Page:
Joe Biden is now delivering remarks on his $2tn infrastructure proposal at a union hall in Pittsburgh, Pennsylvania.
The president noted he launched his campaign in Pittsburgh nearly two years ago, and now he has returned to explain how his administration will “rebuild the backbone of America”.
Millions of Americans lost their jobs last year.
Here’s the truth: We all do better when we all do well. It’s time to build our economy from the bottom up—and the middle out—not the top down.
Joe Biden has arrived in Pittsburgh, Pennsylvania, where he is already running about 10 minutes late to deliver his infrastructure speech. But that’s par for the course for this president, who rarely arrives anywhere on time.
Rita Hart, the Democratic congressional candidate in Iowa who had filed a House challenge to the results of her race, has withdrawn that request.
“After many conversations with people I trust about the future of this contest, I have made the decision to withdraw my contest before the House committee on administration,” Hart said in a statement.
Running to represent the people of #IA02 in the U.S. House of Representatives has been one of the greatest honors of my life. I could not have done it without all of you. Read my statement from today here: pic.twitter.com/ustS72pWsq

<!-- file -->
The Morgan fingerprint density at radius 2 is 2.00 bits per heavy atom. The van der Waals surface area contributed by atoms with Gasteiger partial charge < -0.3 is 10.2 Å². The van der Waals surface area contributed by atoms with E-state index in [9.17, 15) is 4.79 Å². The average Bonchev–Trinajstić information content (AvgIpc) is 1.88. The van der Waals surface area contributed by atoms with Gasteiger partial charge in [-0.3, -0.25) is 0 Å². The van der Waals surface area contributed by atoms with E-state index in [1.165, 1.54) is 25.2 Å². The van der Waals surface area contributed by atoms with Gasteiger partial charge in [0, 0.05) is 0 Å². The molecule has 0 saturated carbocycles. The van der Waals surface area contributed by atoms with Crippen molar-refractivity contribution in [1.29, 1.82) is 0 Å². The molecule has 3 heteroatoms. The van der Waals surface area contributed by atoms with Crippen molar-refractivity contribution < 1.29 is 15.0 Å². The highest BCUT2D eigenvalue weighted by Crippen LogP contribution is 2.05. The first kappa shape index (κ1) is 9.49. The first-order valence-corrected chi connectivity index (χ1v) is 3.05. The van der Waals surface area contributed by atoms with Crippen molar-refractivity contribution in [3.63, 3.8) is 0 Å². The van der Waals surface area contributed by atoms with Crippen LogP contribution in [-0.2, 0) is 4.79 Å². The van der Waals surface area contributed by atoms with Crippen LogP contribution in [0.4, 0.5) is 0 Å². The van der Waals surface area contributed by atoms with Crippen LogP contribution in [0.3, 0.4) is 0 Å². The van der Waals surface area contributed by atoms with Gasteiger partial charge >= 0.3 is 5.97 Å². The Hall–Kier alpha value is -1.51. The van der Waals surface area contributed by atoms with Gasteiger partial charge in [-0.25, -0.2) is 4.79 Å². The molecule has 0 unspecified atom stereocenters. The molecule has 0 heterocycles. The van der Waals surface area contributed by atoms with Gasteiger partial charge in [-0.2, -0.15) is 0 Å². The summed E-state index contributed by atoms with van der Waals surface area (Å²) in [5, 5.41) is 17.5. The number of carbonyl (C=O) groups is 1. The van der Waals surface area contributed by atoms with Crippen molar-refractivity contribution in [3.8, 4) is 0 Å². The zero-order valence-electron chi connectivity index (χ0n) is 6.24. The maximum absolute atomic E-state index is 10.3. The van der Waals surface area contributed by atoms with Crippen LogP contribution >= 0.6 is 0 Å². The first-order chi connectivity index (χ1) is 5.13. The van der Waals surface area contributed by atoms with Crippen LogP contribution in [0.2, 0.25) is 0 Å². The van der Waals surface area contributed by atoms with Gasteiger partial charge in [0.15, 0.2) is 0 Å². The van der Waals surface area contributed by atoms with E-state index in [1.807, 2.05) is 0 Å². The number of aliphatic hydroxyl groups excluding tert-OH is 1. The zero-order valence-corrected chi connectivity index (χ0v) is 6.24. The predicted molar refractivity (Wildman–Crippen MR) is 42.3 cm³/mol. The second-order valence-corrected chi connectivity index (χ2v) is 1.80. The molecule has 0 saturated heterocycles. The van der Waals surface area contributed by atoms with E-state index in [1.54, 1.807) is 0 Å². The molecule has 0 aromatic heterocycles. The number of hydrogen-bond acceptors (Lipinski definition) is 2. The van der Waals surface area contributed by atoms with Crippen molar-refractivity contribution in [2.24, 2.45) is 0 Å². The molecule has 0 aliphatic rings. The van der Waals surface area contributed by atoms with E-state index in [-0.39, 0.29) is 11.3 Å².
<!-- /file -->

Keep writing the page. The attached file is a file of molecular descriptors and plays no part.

Karine Jean-Pierre, the principal deputy White House press secretary, confirmed that Joe Biden will hold his first cabinet meeting tomorrow.
Speaking to reporters aboard Air Force One on the way to Pittsburgh, Jean-Pierre said the president will “convene his first full cabinet meeting just a day after rolling out his American Jobs Plan, which will be a key topic of discussion”.
France’s schools are to close for at least three weeks and travel within the country will be banned for a month after Easter in an attempt to curb a dramatic surge in Covid-19 cases that threatens to overwhelm hospitals, Emmanuel Macron has said.